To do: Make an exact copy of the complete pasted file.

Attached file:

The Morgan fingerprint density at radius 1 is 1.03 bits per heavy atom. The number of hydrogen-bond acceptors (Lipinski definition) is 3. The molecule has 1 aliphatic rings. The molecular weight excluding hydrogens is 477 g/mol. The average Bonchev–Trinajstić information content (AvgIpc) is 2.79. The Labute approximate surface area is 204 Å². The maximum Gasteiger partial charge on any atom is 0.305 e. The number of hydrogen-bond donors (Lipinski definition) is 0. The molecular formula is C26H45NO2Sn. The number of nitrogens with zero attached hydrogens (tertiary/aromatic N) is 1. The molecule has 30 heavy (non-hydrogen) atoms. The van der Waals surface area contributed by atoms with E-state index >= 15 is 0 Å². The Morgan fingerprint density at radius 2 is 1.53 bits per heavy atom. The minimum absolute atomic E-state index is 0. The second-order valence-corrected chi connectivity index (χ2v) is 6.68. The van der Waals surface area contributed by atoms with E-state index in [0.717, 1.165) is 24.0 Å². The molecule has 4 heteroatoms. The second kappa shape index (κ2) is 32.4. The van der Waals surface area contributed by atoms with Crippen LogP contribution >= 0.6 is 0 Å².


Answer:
The Morgan fingerprint density at radius 1 is 1.03 bits per heavy atom. The number of hydrogen-bond acceptors (Lipinski definition) is 3. The molecule has 1 aliphatic rings. The molecular weight excluding hydrogens is 477 g/mol. The average Bonchev–Trinajstić information content (AvgIpc) is 2.79. The Labute approximate surface area is 204 Å². The maximum Gasteiger partial charge on any atom is 0.305 e. The number of hydrogen-bond donors (Lipinski definition) is 0. The molecular formula is C26H45NO2Sn. The number of nitrogens with zero attached hydrogens (tertiary/aromatic N) is 1. The molecule has 30 heavy (non-hydrogen) atoms. The van der Waals surface area contributed by atoms with E-state index >= 15 is 0 Å². The Morgan fingerprint density at radius 2 is 1.53 bits per heavy atom. The minimum absolute atomic E-state index is 0. The second-order valence-corrected chi connectivity index (χ2v) is 6.68. The van der Waals surface area contributed by atoms with E-state index in [0.717, 1.165) is 24.0 Å². The molecule has 4 heteroatoms. The second kappa shape index (κ2) is 32.4. The van der Waals surface area contributed by atoms with Crippen LogP contribution >= 0.6 is 0 Å².